On June 23, 2012, DoD announced Lance Cpl. Niall W. Coti-Sears, 23, of Arlington, Va., was killed while conducting combat operations in Helmand Province, Afghanistan. He was assigned to 1st Battalion, 7th Marine Regiment, 1st Marine Division, I Marine Expeditionary Force, located in Twentynine Palms, Calif. He died of wounds suffered after his patrol was ambushed.
While serving, he was awarded the Purple Heart and the Combat Action Ribbon.
While attending Woodrow Wilson High School in the District, he spent a year in England studying classical music.
His mother, who was traveling in Australia at the time of his death, told WTTG that when she arrived home, "There were two beautiful, beautiful bouquets of very exotic flowers," saying, "I love you. I'll see you soon."
His grandfather, Retired Marine Col. William Coti, told The Washington Post that Coti-Sears was due to return home in October.
(Photo courtesy of Susan Coti)
Lance Cpl. Eugene C. Mills, III, 21, of Laurel, Md., was supporting Operation Enduring Freedom at the time of his death. He died June 22 while conducting combat operations in Helmand Province, Afghanistan. He was assigned to 1st Battalion, 8th Marine Regiment, 2nd Marine Division, II Marine Expeditionary Force, Camp Lejeune, N.C.
Mills was a rifleman and was promoted to his current rank in August 2010. He was previously deployed in support of Operation Enduring Freedom from September 2010 to March 2011.
(Photo courtesy of the U.S. Marine Corps)
Cpl. Jesse W. Stites, 23, of North Beach, Md., died January 19, 2012, while supporting combat operations in Helmand Province, Afghanistan. He was assigned to Marine Heavy Helicopter Squadron 363, Marine Aircraft Group 24, 1st Marine Aircraft Wing, III Marine Expeditionary Force, Kaneohe Bay, Hawaii.
Stites was a 2006 graduate of Interlachen High School. He had been deployed to Afghanistan twice and had received several medals, including the Marine Corp Good Conduct Medal, National Defense Service Medal, Afghanistan Campaign Medal, the Global War on Terrorism Medal and the NATO ISAF Medal.
He died two months before he was scheduled to return home. He was one of six Marines killed in the crash of a CH-53 D helicopter.
(Photo courtesy of the U.S. Marine Corps)
Construction man Trevor J. Stanley, 22, of Virginia Beach, Va., died April 7 while deployed to Camp Lemonnier, Djibouti. Stanley, a Seabee, was assigned to Naval Mobile Construction Battalion 3, home ported in Port Hueneme, Calif. He was found dead of a non-combat-related incident.
His friend, Sarah Hale, of Port Huaneme, Calif., wrote:
"Trevor was one of the most intelligent, humble, fun-loving people I ever met. He had a Colgate smile that could make anybody's day better. NMCB 3 will never be the same without you. You will always be my shipmate, friend and brother."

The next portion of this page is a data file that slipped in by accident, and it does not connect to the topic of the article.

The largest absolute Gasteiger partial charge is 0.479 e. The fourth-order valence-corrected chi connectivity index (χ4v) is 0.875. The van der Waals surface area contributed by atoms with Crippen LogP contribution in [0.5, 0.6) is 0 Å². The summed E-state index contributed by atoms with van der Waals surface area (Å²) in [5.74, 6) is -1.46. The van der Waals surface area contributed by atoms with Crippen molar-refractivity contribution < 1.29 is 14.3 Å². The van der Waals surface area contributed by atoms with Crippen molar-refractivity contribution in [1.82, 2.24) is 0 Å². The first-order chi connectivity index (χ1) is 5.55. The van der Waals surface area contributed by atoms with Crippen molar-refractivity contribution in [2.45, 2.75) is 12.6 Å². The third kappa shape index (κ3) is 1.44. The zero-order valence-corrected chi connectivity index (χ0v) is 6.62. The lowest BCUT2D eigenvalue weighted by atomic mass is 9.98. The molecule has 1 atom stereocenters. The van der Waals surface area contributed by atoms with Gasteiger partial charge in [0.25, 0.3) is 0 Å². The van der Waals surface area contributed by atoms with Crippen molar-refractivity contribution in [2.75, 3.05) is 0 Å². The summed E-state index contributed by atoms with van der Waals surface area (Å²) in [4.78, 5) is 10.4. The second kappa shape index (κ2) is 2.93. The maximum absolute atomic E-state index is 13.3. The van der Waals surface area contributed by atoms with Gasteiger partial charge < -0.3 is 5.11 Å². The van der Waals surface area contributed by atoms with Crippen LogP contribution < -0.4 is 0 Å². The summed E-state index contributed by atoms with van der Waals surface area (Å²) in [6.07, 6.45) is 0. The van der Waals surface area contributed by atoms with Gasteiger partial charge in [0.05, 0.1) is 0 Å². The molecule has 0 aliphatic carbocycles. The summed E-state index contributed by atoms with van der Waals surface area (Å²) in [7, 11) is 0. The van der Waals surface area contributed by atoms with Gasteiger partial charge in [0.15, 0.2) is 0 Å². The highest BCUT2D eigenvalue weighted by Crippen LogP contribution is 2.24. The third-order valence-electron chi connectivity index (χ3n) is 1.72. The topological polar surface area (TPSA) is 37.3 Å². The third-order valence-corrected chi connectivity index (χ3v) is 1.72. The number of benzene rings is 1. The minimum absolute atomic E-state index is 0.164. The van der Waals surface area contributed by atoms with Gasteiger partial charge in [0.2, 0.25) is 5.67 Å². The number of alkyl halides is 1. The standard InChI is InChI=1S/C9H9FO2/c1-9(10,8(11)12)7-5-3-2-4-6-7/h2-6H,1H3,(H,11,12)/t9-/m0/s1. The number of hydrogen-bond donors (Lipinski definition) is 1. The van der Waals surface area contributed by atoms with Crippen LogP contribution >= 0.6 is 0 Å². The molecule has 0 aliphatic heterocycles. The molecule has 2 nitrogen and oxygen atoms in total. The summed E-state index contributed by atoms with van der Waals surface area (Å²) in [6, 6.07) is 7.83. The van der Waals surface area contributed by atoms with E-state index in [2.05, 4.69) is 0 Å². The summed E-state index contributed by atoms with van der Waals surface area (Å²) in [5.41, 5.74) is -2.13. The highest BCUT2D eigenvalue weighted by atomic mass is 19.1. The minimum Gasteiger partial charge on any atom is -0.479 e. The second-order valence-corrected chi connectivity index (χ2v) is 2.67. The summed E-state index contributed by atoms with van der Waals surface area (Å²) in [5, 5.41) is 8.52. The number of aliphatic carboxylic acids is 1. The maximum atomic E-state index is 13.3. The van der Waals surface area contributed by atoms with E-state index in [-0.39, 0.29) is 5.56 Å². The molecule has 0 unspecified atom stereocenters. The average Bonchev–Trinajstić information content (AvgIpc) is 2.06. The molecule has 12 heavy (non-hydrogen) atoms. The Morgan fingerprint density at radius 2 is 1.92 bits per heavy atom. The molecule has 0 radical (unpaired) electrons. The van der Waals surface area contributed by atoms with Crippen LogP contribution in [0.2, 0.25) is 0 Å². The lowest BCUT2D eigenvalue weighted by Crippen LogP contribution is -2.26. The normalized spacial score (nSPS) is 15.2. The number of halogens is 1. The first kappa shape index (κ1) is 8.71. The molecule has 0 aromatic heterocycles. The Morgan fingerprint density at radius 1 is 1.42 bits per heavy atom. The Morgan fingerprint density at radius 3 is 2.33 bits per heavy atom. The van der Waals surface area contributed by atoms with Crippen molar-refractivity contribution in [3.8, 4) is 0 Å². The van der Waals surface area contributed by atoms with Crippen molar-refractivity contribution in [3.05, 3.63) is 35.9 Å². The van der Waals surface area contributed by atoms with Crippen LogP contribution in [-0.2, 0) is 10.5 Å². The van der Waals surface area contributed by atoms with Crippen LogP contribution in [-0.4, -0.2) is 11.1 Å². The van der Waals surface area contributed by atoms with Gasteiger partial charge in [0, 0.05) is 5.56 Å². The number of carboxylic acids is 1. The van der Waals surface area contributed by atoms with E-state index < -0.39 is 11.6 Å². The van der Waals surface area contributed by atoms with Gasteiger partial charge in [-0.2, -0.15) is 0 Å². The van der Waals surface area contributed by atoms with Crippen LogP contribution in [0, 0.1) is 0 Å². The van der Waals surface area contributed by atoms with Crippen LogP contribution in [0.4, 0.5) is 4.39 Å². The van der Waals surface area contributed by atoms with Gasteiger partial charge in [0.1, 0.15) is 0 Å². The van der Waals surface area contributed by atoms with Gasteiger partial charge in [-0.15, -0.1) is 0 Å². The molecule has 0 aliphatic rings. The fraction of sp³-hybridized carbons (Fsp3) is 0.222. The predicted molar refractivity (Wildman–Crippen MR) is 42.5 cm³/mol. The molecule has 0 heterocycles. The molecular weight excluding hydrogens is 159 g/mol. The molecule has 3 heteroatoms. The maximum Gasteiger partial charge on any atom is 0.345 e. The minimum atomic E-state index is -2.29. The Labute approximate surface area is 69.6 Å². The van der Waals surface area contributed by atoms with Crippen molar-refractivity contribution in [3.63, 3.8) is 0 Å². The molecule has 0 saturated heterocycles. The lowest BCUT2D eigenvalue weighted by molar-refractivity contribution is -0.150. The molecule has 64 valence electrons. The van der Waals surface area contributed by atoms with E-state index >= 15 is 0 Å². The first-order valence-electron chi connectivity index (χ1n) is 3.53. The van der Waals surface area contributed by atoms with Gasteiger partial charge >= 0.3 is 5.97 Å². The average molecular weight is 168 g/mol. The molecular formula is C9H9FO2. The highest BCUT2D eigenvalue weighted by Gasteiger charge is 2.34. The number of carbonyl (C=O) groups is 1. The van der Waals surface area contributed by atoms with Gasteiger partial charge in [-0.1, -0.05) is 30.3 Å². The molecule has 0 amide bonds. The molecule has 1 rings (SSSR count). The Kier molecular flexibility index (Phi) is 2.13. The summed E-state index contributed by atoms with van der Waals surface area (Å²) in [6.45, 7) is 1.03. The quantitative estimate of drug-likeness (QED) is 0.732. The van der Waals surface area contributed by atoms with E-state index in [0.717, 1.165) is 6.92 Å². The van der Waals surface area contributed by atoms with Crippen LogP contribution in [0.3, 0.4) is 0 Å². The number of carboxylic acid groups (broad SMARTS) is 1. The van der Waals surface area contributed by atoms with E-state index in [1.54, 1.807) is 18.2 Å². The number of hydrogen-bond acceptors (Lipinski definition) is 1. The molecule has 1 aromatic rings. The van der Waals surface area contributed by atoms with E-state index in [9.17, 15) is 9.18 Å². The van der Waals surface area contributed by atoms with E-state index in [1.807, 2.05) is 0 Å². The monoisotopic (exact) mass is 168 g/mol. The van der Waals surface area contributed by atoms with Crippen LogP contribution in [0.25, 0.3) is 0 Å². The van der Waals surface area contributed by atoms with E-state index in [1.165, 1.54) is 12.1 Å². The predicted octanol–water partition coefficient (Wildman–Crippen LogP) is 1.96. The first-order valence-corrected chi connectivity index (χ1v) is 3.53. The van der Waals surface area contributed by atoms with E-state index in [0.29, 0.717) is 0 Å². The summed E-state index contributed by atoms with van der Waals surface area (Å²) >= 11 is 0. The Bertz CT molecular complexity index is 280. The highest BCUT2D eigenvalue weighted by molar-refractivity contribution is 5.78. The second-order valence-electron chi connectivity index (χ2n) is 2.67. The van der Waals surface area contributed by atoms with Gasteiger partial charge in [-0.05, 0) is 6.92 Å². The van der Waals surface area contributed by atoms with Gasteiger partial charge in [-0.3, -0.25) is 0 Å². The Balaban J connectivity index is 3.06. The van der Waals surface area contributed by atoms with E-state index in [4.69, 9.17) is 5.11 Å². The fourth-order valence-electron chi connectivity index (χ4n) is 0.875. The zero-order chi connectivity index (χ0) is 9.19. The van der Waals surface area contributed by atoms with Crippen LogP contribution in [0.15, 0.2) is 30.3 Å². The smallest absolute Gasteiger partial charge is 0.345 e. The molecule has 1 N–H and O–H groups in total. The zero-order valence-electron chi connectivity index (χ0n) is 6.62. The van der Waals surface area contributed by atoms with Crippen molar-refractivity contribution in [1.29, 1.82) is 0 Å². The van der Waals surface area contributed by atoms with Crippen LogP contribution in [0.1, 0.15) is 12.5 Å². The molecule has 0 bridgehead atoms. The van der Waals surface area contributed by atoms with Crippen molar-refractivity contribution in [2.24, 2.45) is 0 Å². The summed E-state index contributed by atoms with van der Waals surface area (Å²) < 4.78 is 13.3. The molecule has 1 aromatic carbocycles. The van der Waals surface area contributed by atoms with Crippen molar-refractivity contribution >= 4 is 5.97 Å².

(Photo courtesy of the U.S. Navy)
Chief Warrant Officer 5 John C. Pratt, 51, of Springfield, Va., died May 28, in Kabul, Afghanistan of wounds sustained when the helicopter he was flying in crashed. He was assigned to the 12th Combat Aviation Brigade, Ansbach-Katterbach, Germany.
Officials said the AH-64 Apache attack helicopter crashed while on patrol.
Capt. Jesse A. Ozbat, 28, of Prince George, Va., died May 20, 2012, in Tarin Kowt, Afghanistan of wounds suffered when enemy forces attacked his unit with an improvised explosive device. He was assigned to the 168th Brigade Support Battalion, 214th Fires Brigade, Fort Sill, Okla.
Ozbat graduated from Prince George High School in June 2002 and had spent four years in Junior Reserve Officer Training Corps, according to a school official.
He was a 2006 graduate at Virginia State University with a Bachelor of Science degree in mathematics. He was commissioned in 2006 through the university's Trojan Warrior Battalion.
Air Force Senior Airman Julian S. Scholten, 26, of Upper Marlboro, Md., died February 18, 2012.
He was assigned to the 25th Intelligence Squadron, based at Hurlburt Field, Fla., when his U-28 aircraft was involved in an accident near Camp Lemonnier in Africa. The airmen were the only people aboard the aircraft when it crashed at about 8 p.m. during a routine flight, according to a statement from U.S. Africa Command.
Scholten was a missions system operator. He enlisted in 2007 and had more than 900 combat hours, Whitney said. This was his third deployment.
He is remembered by a long list of friends and family at legacy.com.
Airman 1st Class Matthew R. Seidler, 24, of Westminster, Md., died January 5, 2012. According to DoD, he was assigned to the 21st Civil Engineer Squadron, Peterson Air Force Base, Colo.
He was the first airman in the wing to die in Iraq or Afghanistan. He was on his first overseas deployment.
He graduated from Westminster Senior High School in 2006. He and his wife, Jenny, were high school sweethearts. Matthew's grandfather, Aaron Seidler, was a pilot in World War II.
Seidler joined the Air Force in 2009. He died a day after celebrating his 24th birthday.
(Photo courtesy of the U.S. Air Force)
On June 29, 2012, DoD announced the death of 1st Lt. Stephen Chase Prasnicki, 24, of Lexington, Va. He was assigned to 4th Battalion, 319th Airborne Field Artillery Regiment, 173rd Airborne Brigade Combat Team, Warner Barracks, Bamberg, Germany.
He died on June 27 in Maidan Shahr, Wardak Province, Afghanistan of wounds suffered when enemy forces attacked his vehicle with an improvised explosive device.
Also known as "Chase," Prasnicki was a high school starting quarterback at Rockbridge County High School. He also played quarterback and later safety at West Point. He was an Army Ranger.
He is survived by his wife of seven months, his parents, a sister and a brother.
(Photo courtesy of the U.S. Army Rangers)